Why should you know about her? Grace Hopper was one of the first computer programmers. In 1934 she became the first woman to earn a Ph.D. in mathematics from Yale University, and she also served in the US Navy during World War II as a lieutenant, where she worked on the Bureau of Ships Computation Project at Harvard University building new computer technologies for the Navy. As a programmer, she developed the first compiler for a computer programming language, which is the basis of all modern day computer programming languages. She was awarded the National Medal of Technology in 1991. In 2016 she was awarded the Presidential Medal of Freedom by Barack Obama. Though she died in 1992, there is an annual computer science conference for women in her honor, the Grace Hopper Celebration of Women in Computing.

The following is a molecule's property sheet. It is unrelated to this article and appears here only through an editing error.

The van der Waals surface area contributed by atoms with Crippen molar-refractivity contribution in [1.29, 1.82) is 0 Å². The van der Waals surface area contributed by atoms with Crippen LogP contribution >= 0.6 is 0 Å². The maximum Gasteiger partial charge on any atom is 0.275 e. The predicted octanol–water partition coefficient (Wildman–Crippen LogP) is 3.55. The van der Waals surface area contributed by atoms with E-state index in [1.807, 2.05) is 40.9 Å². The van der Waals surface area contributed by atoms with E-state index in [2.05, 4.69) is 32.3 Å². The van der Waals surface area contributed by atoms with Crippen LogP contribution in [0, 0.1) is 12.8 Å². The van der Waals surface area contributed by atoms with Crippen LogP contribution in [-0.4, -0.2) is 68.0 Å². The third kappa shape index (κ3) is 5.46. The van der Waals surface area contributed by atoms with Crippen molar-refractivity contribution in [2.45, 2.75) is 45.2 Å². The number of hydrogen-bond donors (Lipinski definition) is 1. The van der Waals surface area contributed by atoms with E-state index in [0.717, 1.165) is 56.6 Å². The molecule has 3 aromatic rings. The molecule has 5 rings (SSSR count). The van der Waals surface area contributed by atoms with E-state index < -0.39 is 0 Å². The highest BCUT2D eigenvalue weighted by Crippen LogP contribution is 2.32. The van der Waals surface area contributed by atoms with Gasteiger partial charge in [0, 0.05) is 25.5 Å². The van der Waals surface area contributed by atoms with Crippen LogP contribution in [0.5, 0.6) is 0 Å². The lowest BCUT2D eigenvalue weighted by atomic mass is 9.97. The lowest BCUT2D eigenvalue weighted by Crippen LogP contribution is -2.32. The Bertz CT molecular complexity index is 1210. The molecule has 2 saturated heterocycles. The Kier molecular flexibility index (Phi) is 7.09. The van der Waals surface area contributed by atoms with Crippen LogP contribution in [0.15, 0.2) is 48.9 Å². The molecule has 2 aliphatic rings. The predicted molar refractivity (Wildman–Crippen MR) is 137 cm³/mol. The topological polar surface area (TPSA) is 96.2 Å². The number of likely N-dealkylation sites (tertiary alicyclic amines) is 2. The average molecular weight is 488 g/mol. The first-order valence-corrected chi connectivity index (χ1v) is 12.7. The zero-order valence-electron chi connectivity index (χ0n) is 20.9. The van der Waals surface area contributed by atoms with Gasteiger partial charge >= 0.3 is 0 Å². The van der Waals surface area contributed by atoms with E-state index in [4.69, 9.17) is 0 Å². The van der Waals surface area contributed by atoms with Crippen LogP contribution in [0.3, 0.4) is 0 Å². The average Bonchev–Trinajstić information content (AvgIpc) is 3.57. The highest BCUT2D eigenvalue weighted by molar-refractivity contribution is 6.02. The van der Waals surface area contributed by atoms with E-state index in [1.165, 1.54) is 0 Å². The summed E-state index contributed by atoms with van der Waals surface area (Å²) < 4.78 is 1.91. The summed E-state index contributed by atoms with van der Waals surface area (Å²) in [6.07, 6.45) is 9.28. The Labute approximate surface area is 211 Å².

Brief Biography: Grace Hopper was born in New York City in 1906. She graduated with honors from Vassar College in 1928 with a degree in mathematics and physics and earned her master’s degree and Ph.D. in math at Yale University in 1930 and 1934, respectively. She taught math at Vassar from 1931 to 1943.

After teaching math, she joined the navy, where her grandfather served. Initially, she was rejected because her weight was too low and she was too old, but she eventually became a lieutenant and worked on programming the Mark I computer during World War II, which was one of the first computers used by the Navy. After the war ended, she continued working for the Navy, programming the Mark II and III computers.

In 1949, she began working for Eckert-Mauchly Computer Corporation, which was later bought by Remington Rand, a private computer company where she oversaw programming for the UNIVAC computer, which was the first commercial computer made in the United States. In 1952, she helped create the first compiler for computer languages, which translated the computer’s binary instructions to a computer coding language.